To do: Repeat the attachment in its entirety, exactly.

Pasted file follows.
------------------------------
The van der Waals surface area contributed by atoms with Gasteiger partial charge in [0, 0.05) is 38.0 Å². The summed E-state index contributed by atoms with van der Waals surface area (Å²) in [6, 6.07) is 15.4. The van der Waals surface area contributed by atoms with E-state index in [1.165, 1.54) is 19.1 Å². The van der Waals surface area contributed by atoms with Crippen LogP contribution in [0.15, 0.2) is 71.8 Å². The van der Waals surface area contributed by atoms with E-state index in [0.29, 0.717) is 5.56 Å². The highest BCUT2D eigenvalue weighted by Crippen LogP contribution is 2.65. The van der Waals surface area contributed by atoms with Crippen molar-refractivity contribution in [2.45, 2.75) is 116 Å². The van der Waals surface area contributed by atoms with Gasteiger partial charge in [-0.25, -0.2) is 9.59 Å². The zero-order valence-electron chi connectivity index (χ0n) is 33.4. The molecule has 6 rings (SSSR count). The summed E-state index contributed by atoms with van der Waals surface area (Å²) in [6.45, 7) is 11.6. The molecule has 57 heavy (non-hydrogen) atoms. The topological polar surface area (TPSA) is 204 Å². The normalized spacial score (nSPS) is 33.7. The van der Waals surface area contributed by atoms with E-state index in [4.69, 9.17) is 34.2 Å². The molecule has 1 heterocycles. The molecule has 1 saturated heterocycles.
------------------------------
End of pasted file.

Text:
The van der Waals surface area contributed by atoms with Gasteiger partial charge in [0, 0.05) is 38.0 Å². The summed E-state index contributed by atoms with van der Waals surface area (Å²) in [6, 6.07) is 15.4. The van der Waals surface area contributed by atoms with E-state index in [1.165, 1.54) is 19.1 Å². The van der Waals surface area contributed by atoms with Crippen LogP contribution in [0.15, 0.2) is 71.8 Å². The van der Waals surface area contributed by atoms with E-state index in [0.29, 0.717) is 5.56 Å². The highest BCUT2D eigenvalue weighted by Crippen LogP contribution is 2.65. The van der Waals surface area contributed by atoms with Crippen molar-refractivity contribution in [2.45, 2.75) is 116 Å². The van der Waals surface area contributed by atoms with Gasteiger partial charge in [-0.25, -0.2) is 9.59 Å². The zero-order valence-electron chi connectivity index (χ0n) is 33.4. The molecule has 6 rings (SSSR count). The summed E-state index contributed by atoms with van der Waals surface area (Å²) in [6.45, 7) is 11.6. The molecule has 57 heavy (non-hydrogen) atoms. The topological polar surface area (TPSA) is 204 Å². The normalized spacial score (nSPS) is 33.7. The van der Waals surface area contributed by atoms with E-state index in [4.69, 9.17) is 34.2 Å². The molecule has 1 heterocycles. The molecule has 1 saturated heterocycles.